Viewpoints: Is Wyden-Ryan Medicare Plan A Game Changer?; The GOP And The Individual Mandate
The Washington Post: Healing Medicare
In the maelstrom of dysfunction and partisanship better known as the 112th Congress, it is always surprising and gratifying when lawmakers from opposing parties manage to work together. That is particularly true when their collaboration involves an issue as politically charged and substantively complex as Medicare. So we begin by congratulating Sen. Ron Wyden (D-Ore.) and Rep. Paul Ryan (R-Wis.) for having the tenacity to try again, with a revamped version of Medicare reform unveiled last week (12/17).
Forbes: Why Wyden-Ryan Is A Game Changer On Medicare Reform
(The new bipartisan Medicare and health care reform plan from Democratic Sen. Ron Wyden and Republican Rep. Paul Ryan) isn't perfect — no plan that can get through Congress will ever be — but it's likely to be our best chance at getting both parties to come together. If Democrats and Republicans can't agree on something along the lines of Wyden-Ryan, Medicare reform is dead. On the other hand, if it succeeds, Wyden-Ryan may turn out to be one of the most significant legislative initiatives of the decade (Avik Roy, 12/17).
The Lund Report: Tell Ron Wyden To Say No To The Privatization Of Medicare
Last time we checked, Senator Ron Wyden was elected to represent the tate of Oregon. Now that he's forged a dangerous Medicare compromise with the leader of the Tea Party caucus, we're not sure he remembers what state he represents. Here in Oregon, we like our Medicare just the way it is (Steve Hughes, 12/16).
The Wall Street Journal: Why Mandated Health Insurance Is Unfair
Should all Americans be required to have health insurance? ObamaCare said yes, and the issue is now central to the Republican presidential primary. Mitt Romney championed an individual mandate as governor of Massachusetts. Newt Gingrich once backed the idea too, egged on by several conservative think tanks, though he's now opposed. Its constitutionality aside (that'll be decided soon by the Supreme Court), is a mandate a good idea? (John C. Goodman, 12/19).
Bloomberg: How 'Mandate' Became Republican Candidates' Scarlet Letter
Absurdly, a central issue in the Republican presidential primary campaign is not so much the "individual mandate" for health care as which candidates once supported it. Individual mandates are a requirement that every person carry health insurance — self-paid, paid by an employer or paid by the government — and there is nothing heinous about them. What this dispute illustrates is the unflagging opposition that Republican politicians have for President Barack Obama, whose health-care plan features an individual mandate (12/18).
Des Moines Register: The Des Moines Register's GOP Caucus Endorsement: Mitt Romney Is Best To Lead
But more subtle distinctions apply to Romney on some major issues where he has been accused of flipping or flopping. He helped create health care reform in Massachusetts that is strikingly similar to the much-derided "Obamacare," for example. Yet Romney argues reasonably, though not entirely persuasively, that while all states should be free to experiment with their own reforms, it is wrong for the federal government to force a one-size-fits-all plan on the entire nation (12/17).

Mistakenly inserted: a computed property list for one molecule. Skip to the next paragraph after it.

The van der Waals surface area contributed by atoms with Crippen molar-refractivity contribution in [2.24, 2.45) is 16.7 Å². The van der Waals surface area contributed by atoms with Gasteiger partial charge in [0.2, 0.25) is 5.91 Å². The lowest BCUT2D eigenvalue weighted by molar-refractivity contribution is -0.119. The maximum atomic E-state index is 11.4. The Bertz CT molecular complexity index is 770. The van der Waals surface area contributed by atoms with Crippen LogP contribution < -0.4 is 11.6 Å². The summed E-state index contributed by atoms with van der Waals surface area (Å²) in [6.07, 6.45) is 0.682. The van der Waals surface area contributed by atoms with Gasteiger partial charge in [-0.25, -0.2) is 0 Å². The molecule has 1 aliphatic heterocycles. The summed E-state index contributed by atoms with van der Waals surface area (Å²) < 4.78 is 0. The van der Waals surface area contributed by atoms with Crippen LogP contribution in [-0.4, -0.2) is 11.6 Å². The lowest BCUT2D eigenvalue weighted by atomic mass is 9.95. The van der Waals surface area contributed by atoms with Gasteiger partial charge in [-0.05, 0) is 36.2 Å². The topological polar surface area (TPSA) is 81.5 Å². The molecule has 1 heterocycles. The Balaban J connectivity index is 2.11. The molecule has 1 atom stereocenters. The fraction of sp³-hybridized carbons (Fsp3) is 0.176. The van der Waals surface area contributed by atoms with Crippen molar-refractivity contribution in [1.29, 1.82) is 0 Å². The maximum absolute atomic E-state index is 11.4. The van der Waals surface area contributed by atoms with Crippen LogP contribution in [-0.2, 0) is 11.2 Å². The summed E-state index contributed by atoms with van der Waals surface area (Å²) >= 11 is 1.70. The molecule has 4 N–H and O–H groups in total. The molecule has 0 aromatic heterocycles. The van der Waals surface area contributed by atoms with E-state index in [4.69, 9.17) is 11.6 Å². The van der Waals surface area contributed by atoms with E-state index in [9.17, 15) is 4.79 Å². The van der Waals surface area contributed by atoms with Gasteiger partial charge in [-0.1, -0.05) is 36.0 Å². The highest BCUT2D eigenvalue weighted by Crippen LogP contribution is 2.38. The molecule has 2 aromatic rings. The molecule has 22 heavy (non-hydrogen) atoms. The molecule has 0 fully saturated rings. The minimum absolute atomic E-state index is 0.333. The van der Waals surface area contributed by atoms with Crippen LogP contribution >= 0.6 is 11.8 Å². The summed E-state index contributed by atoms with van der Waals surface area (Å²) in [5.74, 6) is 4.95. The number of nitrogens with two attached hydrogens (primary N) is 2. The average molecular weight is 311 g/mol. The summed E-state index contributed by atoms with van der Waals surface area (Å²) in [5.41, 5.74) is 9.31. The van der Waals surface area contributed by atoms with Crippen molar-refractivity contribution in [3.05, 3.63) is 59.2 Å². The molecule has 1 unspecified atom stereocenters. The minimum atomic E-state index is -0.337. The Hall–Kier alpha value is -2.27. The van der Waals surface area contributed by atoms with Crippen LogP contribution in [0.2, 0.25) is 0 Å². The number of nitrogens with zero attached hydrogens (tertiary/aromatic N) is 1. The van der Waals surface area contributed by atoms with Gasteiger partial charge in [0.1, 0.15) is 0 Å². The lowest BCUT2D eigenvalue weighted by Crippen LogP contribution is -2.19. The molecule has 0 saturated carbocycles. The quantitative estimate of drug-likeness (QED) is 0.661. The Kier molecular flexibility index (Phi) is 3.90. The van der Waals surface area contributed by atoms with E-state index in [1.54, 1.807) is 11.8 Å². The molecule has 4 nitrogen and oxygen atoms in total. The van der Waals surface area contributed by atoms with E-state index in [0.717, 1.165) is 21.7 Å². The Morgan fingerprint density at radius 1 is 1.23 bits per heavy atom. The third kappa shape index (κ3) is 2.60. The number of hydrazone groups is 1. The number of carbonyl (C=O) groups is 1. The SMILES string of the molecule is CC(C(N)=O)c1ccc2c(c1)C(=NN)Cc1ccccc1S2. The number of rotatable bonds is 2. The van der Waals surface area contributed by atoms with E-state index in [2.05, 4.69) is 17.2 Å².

USA Today: Reduce Abortions, Realign U.S. Politics
It's political gospel that evangelicals are a solid Republican bloc because they vote only for candidates who oppose abortion. And on the whole, this is true — as they'll likely again show in the upcoming Iowa caucuses. But something's up: wiggle room. While evangelical opposition to abortion is firm, the evangelical vote is not fixed (Marcia Pally, 12/18).
Arizona Republic: Arizona's Spendthrift Days Are In The Past
In that spirit, the federal government should not shed its financial responsibilities onto states as it begins the much-needed process to trim spending. Likewise, Medicaid expansion under "Obamacare" remains the biggest long-term threat to Arizona's state budget and threatens to undermine our successes in reining-in state health care spending. I'll continue to lead the charge until this law is repealed by Congress or rejected by the U.S. Supreme Court (Gov. Janice K. Brewer, 12/17).
Des Moines Register: Are We Taking Medical Research For Granted?
The enormous focus on budget cutting that is permeating so much of today's political dialogue could seriously compromise America's historic leadership in medical research. Not only would such an outcome slow medical innovation and result in drastic, multibillion-dollar cuts targeting cancer, Alzheimer's, diabetes, heart disease and other major health threats, but it could also undermine the enormous benefits of medical research as a driver of economic growth (Raynard S. Kington, 12/17).
The Seattle Times: Health Care Improvement At Washington State And Federal Levels Calls For Courage
Elected officials seem to view cuts to social services as the only path to deal with our economic woes. Yet we all know deep cuts will only worsen everyone's health and cost us all more. The better and healthier approach would be to increase revenue — but that will take a great deal more courage (Charles Mayer and Teresa Mosqueda, 12/18).
Milwaukee Journal Sentinel: Progress On Infant Mortality, But Not Enough
Milwaukee made progress in the past year in its fight to improve the city's infant mortality rate, but lasting change will not be achieved unless there is more buy-in from the community. … The health of a city is tied to the health of its children. When a baby dies, it becomes our problem regardless of the mother's socioeconomic class, marital status or race.You can keep complaining about the poor, or you can use that energy and help find solutions (James E. Causey, 12/17).